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The new year is a time for reflection and turning over a new leaf - to let go of the past, create goals for the future and set intentions for the present. Those who succeed in longer term goals know why they are achieving their goals is important to them on a deeper level.
Here 6 tips for a successful New Year’s Resolution in the new decade.
1.Find your ‘Why?
Psychologists have studied health behaviour change in tens of thousands of people and have found that those who succeed in the long-term pass what they call the ‘Threshold of Autonomy’ - where they discover why achieving their goals is important to them at a deeper level.
2. Scaffold your goals
The biggest contributor to successful long-term behaviour change is self-efficacy - the belief that what I’m doing is making a difference. This means that your brain needs regular feedback. I’ve found that the best way to do facilitate this is to break long-term goals down to smaller chunks.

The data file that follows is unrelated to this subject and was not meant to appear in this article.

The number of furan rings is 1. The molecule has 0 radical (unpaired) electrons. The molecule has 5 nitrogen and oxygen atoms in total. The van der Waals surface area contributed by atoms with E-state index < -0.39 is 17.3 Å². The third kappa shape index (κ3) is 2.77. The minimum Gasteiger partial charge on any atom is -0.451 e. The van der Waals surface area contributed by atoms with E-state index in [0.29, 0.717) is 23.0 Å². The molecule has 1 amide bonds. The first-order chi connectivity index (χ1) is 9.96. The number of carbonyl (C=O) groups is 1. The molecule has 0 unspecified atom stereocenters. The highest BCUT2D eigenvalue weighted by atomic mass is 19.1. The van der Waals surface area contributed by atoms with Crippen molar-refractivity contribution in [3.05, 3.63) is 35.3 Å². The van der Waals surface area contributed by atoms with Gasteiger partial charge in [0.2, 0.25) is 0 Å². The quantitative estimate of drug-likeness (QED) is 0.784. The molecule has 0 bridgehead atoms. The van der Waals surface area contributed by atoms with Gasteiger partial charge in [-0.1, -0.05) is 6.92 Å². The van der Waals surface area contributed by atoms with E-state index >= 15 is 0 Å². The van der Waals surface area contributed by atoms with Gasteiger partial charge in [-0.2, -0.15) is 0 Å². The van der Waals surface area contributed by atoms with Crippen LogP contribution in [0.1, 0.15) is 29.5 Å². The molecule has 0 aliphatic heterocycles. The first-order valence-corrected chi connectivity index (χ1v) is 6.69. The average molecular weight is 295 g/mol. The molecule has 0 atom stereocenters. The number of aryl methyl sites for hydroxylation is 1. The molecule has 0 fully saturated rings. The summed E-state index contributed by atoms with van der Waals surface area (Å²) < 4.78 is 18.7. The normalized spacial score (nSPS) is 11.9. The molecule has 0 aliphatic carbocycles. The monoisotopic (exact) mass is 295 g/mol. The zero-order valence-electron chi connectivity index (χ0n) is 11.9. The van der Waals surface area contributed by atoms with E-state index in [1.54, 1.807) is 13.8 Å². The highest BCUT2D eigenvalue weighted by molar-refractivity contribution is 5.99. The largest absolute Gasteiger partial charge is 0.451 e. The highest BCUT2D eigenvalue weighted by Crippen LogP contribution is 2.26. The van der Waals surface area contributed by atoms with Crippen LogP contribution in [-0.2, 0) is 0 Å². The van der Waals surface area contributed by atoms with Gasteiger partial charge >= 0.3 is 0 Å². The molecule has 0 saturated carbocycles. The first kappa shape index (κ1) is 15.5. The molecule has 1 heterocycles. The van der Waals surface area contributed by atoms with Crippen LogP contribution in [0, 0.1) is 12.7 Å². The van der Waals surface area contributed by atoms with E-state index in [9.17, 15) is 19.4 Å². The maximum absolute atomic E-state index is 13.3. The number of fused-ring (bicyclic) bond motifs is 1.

3. Motivation follows action
Once you have your waypoints worked out, you write down a list of behaviours (rituals) on a board and put the board somewhere where you will see it lots of times a day. This is called your Ritual Board and it’s central to your success. On this board you put some hard rituals, but also lots of easy rituals so that you can complete one every time you see your board and tick it off.
4. JFT (Just for Today)
Every morning, you get up, look at yourself in the mirror and say “Just For Today" (JFT). “Just for today, I’m not going to smoke (or drink alcohol or eat crap food) or I will do a workout or eat healthy food.
5.Do a weekly audit
Every Sunday, do a self-reflection exercise. Give yourself a score out of 10 and reflect on what was good and what was not so good. Then give yourself a target score for next week
Many research studies have shown that when people get an accountability partner -someone who is along the journey with you, or on the sidelines to keep you accountable - they are much more successful at achieving their goals.
Taken from Paul Taylor, an Exercise Physiologist and Neuroscientist
Daniella Goldberg has a love of yoga and a passion for mindful meditation. Through her Hatha-Flow classes, she gently guides her students to grow strong, be flexible, focused and mindful, on and off the mat.